Best of the Moment
Julian Barnes | London Review Of Books | 26th November 2013
Essay based on two books: Man with a Blue Scarf by Martin Gayford, and Breakfast with Lucian by Geordie Greig. "There is the male gaze in art; and then, beyond that, there is the Freudian gaze. His pictures of naked women are not in the least pornographic; nor are they even erotic. It would be a very disturbed schoolboy who successfully masturbated to a book of Freud nudes. They make Courbet’s Origin of the World look suave"
Simon Hoggart | The Guardian | 26th November 2013
One hundred years after the invention of the crossword, its greatest exponent — John Graham, alias Araucaria — dies at 92. His skill "was not in creating a grid full of words, but in producing clues cryptic enough to baffle the puzzler, yet constructed so honestly that they could be solved by any intelligent person who knew the conventions. Solving crosswords is like riding a bike; almost anyone can do it, but you do need to learn the knack"
Tijuano | Borderland Beat | 24th November 2013
Gripping republication of NPR interview with Mexican-born American lawyer telling how he built a business defending drug traffickers in San Diego, then got sucked into the business himself. "The Arellanos are very amicable people, very fair people. If you let them know you're going to bring a load, they'll even help you bring the load in. However, if you don't and they find out, they'll probably kill you or kill someone of your family"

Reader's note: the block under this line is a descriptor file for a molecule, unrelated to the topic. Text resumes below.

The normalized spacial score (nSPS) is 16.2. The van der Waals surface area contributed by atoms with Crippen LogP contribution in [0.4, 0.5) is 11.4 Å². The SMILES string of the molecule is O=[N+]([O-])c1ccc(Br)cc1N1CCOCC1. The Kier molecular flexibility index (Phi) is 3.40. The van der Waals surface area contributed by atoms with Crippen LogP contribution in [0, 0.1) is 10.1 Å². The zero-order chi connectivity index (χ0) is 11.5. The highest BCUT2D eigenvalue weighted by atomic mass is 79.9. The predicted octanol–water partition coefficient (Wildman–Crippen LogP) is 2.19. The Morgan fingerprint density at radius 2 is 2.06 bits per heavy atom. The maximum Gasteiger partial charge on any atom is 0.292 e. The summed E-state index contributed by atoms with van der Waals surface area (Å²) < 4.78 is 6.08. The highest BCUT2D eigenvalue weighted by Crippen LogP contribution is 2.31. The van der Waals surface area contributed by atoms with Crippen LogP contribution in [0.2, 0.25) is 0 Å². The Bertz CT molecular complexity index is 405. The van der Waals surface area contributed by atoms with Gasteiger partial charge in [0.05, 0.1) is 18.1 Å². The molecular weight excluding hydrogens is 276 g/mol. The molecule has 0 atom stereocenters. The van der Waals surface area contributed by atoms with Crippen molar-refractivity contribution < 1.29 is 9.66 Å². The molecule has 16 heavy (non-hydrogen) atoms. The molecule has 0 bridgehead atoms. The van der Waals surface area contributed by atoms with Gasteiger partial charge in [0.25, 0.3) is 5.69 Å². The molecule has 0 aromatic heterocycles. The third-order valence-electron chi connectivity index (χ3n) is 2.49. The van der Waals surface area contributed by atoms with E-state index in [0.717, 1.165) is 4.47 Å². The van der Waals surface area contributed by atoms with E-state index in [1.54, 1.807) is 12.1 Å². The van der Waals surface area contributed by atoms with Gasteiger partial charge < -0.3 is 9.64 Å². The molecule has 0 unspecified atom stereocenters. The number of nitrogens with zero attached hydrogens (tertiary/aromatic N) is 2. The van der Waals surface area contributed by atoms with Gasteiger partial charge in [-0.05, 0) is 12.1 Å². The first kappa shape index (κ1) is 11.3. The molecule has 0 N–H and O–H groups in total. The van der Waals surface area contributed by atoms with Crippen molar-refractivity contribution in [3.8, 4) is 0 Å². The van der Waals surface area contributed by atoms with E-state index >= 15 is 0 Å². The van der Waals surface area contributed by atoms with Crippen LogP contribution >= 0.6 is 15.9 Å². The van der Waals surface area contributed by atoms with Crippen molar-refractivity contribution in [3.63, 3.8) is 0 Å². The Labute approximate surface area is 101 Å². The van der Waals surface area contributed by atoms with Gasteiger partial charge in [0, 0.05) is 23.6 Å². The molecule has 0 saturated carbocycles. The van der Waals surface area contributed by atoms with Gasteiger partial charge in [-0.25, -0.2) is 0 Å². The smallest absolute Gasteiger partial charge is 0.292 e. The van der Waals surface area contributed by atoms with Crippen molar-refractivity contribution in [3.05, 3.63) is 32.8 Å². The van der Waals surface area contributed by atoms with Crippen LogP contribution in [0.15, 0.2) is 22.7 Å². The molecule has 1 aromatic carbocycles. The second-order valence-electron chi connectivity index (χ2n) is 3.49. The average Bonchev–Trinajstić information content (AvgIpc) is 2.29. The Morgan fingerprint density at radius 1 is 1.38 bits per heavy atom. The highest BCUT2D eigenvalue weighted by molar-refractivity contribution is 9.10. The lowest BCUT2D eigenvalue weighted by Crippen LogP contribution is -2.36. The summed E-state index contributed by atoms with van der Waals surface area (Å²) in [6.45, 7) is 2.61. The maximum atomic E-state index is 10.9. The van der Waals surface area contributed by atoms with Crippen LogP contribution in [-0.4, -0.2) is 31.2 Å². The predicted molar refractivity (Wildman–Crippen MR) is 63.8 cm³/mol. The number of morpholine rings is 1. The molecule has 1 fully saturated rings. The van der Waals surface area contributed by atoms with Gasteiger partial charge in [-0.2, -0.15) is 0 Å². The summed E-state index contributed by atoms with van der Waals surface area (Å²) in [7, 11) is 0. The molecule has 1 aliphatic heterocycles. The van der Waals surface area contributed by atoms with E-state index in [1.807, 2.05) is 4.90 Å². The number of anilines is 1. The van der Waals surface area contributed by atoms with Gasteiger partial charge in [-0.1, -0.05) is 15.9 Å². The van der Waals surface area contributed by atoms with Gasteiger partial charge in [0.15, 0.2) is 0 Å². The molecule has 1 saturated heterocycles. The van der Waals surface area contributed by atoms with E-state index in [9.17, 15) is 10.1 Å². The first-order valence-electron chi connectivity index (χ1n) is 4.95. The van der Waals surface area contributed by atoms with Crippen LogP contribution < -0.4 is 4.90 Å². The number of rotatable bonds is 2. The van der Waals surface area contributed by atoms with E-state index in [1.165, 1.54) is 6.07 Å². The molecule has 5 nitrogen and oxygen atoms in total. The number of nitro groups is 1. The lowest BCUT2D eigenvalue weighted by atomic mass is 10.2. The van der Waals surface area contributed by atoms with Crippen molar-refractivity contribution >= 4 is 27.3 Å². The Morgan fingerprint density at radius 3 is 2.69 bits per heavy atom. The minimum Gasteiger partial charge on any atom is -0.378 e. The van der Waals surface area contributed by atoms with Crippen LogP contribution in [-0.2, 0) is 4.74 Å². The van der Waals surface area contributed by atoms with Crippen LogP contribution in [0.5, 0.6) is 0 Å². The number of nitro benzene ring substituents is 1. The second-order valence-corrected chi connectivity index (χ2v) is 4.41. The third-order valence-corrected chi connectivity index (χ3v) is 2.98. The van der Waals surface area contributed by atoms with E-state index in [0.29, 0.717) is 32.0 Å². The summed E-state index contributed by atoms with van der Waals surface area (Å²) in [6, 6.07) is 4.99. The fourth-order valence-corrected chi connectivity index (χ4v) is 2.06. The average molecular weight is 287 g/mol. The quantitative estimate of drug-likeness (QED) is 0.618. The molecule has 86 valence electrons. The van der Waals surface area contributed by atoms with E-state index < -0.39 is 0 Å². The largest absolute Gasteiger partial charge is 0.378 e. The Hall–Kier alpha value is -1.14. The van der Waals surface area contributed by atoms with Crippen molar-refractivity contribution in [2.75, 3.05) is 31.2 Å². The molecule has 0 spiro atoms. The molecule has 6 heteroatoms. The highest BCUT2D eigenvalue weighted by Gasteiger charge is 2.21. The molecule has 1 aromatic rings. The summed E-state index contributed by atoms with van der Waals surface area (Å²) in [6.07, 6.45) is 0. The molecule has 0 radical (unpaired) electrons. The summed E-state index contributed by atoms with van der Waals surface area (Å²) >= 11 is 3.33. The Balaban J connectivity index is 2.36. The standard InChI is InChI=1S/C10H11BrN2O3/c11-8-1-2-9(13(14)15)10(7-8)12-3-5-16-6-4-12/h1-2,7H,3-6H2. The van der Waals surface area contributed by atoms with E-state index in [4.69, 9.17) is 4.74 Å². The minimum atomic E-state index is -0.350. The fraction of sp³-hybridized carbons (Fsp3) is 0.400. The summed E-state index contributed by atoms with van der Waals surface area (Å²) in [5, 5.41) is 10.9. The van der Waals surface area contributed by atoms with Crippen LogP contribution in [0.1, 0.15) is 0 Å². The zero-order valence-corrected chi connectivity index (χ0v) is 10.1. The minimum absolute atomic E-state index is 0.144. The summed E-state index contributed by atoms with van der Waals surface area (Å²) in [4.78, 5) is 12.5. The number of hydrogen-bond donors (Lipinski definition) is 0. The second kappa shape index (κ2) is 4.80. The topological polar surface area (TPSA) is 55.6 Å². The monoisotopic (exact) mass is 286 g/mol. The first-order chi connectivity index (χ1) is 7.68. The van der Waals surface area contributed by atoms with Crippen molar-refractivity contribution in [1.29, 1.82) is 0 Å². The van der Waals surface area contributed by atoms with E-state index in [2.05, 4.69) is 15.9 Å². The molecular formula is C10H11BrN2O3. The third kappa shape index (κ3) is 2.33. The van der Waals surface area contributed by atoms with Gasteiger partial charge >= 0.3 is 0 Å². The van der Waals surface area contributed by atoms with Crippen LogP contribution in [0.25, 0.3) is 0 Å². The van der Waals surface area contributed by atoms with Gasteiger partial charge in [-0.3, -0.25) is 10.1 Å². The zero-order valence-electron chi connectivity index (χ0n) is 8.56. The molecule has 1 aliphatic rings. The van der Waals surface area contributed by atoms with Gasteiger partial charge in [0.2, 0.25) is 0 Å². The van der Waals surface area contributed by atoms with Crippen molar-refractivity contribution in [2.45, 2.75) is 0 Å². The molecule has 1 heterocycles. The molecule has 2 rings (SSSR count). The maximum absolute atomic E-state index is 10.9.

Clive Thompson | Wired | 25th November 2013
Interview with Vaclav Smil, geographer and polymath with a gift for plain talk. Main theme: Innovation. It comes from manufacturing, so countries with strong manufacturing bases, such as China and Germany, are pulling ahead, while America falls behind. Bonus tips: If you want to save energy, add more insulation to your house and drive a Honda Civic. If you eat meat, eat it as Asians do — chopped up with rice. It goes much further
Julian Sanchez | Cato | 26th November 2013
Overview of what we should have learned about US surveillance from the Snowden leaks. Government gets a record of the time, date, and duration of nearly every call an American makes, which it stores for at least five years. A bulk location-tracking program has been tested. Legal restraints on the NSA don't work, and might have been designed not to work. There is no evidence that surveillance has foiled terrorism
Thought for the day:
"Fact is richer than diction" — J.L. Austin